The plan included the New York Police Department's (NYPD's) reduction of workforce to just 29,000 cops by the end of fiscal year 2025, the lowest level since the mid-90s. It indicated that the next five police academy classes will be axed, which will decimate an already strained department as roughly 4,500 officers are expected to leave their ranks within the next 18 months, the New York Post reported. "The defund the police crowd's woke dream has come true. We were fed a line of BS that the wave of migrants would be a benefit to the city. Now we are defunding the police to pay for their beds," the enraged Council Republican Minority Leader Joe Borelli said.
Firefighters are also in the firing line with New York City Fire Department (FDNY) members who are on "long-term light duties" – meaning those who have been injured on the job or are out sick – are forced into early retirement or fired under the plan. President of the FDNY's union Andrew Ansbro slammed the sweeping budget reductions, arguing the Adams administration "should have taken a different approach with the life-saving agencies like the FDNY and NYPD, which could really affect safety in New York City." "Our job being dangerous, we have a lot of members who [are] getting physically injured … now they are being pushed out the door to early retirement when they have a lot to offer. They are cutting back on people who really help the safety of FDNY and residents of New York City," he added.
In addition to these austerity measures, the city has announced that it will close public libraries on weekends and cut almost $550 million from its Education Department. This comes after learning in June that NYC would cut "meals for senior citizens, re-entry programming for Riker's Island prisoners, and free, full-day care for three-year-olds," as Bloomberg reported at the time. The New York government will also remove trash cans from the sidewalks. Critics now raise their concerns about the worsening rat crisis in the city.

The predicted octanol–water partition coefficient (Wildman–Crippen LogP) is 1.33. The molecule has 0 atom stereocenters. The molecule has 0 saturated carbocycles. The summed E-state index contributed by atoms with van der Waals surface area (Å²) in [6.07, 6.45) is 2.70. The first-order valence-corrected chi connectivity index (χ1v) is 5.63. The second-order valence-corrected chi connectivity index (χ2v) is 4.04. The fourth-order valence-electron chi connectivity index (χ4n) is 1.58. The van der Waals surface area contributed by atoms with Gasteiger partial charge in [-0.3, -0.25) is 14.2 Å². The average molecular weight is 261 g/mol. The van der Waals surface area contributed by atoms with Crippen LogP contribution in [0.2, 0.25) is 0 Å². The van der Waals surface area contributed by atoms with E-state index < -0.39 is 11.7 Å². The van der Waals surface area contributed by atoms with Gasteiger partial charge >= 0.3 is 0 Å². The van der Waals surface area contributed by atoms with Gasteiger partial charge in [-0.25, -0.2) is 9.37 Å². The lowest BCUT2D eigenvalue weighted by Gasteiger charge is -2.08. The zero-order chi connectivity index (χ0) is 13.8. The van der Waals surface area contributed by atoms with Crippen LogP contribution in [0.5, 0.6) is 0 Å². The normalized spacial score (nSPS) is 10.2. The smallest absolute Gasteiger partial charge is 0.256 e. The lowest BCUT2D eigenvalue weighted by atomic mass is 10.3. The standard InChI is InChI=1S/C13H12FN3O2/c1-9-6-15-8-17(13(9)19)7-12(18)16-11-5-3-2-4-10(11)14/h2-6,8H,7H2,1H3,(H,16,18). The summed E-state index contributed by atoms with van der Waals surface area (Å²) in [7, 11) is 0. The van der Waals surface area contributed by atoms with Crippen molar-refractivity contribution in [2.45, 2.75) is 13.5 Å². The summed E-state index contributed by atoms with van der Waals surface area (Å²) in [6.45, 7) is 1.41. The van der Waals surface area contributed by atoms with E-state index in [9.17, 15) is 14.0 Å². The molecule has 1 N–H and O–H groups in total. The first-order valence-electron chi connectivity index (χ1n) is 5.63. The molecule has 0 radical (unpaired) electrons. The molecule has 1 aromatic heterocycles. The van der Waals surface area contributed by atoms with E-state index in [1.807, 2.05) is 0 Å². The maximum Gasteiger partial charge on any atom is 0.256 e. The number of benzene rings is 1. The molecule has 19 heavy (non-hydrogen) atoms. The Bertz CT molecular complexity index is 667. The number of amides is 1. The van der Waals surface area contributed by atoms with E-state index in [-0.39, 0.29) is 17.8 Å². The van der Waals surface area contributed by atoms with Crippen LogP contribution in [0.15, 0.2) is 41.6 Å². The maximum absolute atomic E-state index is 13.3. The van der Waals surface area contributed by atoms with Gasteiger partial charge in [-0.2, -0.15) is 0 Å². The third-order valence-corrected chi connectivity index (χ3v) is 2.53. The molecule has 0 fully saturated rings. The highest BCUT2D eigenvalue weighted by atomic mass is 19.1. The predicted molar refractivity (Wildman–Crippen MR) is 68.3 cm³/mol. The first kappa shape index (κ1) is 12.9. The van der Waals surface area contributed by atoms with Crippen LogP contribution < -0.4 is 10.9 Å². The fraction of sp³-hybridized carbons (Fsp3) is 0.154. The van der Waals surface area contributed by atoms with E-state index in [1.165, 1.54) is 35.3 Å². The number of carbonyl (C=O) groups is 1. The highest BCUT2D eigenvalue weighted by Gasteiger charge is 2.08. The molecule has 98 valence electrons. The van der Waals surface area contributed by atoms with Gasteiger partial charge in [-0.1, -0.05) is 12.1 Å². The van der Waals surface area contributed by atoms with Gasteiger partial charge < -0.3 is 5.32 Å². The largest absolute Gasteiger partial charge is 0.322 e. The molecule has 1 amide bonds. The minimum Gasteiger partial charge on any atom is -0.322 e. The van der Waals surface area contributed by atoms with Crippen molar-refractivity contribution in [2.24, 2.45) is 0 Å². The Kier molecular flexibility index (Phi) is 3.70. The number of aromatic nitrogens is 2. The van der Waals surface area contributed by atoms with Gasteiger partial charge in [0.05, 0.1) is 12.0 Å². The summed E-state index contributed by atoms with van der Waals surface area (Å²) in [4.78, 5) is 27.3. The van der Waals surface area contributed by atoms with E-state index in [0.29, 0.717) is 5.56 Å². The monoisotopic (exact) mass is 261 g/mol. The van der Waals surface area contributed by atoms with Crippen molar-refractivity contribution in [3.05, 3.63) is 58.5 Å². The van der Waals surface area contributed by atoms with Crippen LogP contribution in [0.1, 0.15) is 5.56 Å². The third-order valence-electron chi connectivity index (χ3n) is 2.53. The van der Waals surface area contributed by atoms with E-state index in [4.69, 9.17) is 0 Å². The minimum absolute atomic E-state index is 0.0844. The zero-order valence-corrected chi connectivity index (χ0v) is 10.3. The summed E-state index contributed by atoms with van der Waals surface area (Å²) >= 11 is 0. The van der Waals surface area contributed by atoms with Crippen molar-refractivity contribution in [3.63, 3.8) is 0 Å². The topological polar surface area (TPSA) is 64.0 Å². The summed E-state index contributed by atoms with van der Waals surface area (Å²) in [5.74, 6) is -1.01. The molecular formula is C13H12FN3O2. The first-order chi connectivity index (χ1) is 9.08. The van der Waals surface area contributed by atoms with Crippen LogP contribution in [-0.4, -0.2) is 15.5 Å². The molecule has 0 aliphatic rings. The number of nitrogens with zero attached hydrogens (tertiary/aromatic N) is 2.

Meanwhile, Adams is reportedly working on extending the city's contract with local hotels to help house asylum seekers for up to three more years at a staggering added cost of $1.365 billion, nearly five times what the original deal called for. This is exclusive of the cost of city facilities and other rented sites housing homeless illegal aliens pouring into the Big Apple by the thousands every week. (Related: Sanctuary City New York spent over $5 billion in taxpayer money the previous fiscal year to provide services for ILLEGAL IMMIGRANTS.)
The move received massive backlash from experts. "Why are we extending this contract for three years? It sends the message of not wanting to reduce this migrant population," Nicole Gelinas, a senior fellow with the Manhattan Institute, said. She further stated that New York created "one big monopoly" by giving the hotel industry an overarching contract without competing bids that could lower costs.
Democratic Queens Councilman Robert Holden commented that the migrant crisis has evolved into a financial "boondoggle," with quietly extended contracts fattening the pockets of a few at the taxpayer's expense. He went on to say: "It's time to halt this fiscal recklessness. Let's send those [migrant] buses to the White House and remember that 'Right to Shelter' shouldn’t be misconstrued as a global entitlement," referring to NYC's law guaranteeing shelter to the homeless, including asylum seekers.
As he presented the plans to roll out cuts in the finances of the sanctuary city, Adams "knocked on the hearts" of New York's richest so they would "open their wallets."
"This is a moment where it's an all hands on deck moment," Adams told a Police Athletic League lunch on Friday. "The way it goes, New York goes, America goes, but I'm going to need you more than ever to support many of these organizations like PAL, Robin Hood Foundation and others," he said to the crowd, which included Tony Danza, John Catsimatidis and Mitchell Modell, the former CEO of the sporting goods chain. "A moment where our philanthropic interests must align with some of the gaps and services that we are seeing today."
Adams also urged the city's elite class to "reach out to Washington, D.C." and demand more support for the city. "I need your voice to reach out to Washington D.C. and say this is your city. New York City is the economic agent of this entire country and we cannot continue to watch New York City carry a national crisis like we are witnessing now," he said.
Over 130,000 migrants since last year came to NYC as part of the knock-on effect of the nearly three-year crisis at the southern border. It's a small number of the more than 2.4 million migrant encounters at the southern border in fiscal year 2023, but Adams has warned that the crisis could "destroy" the city.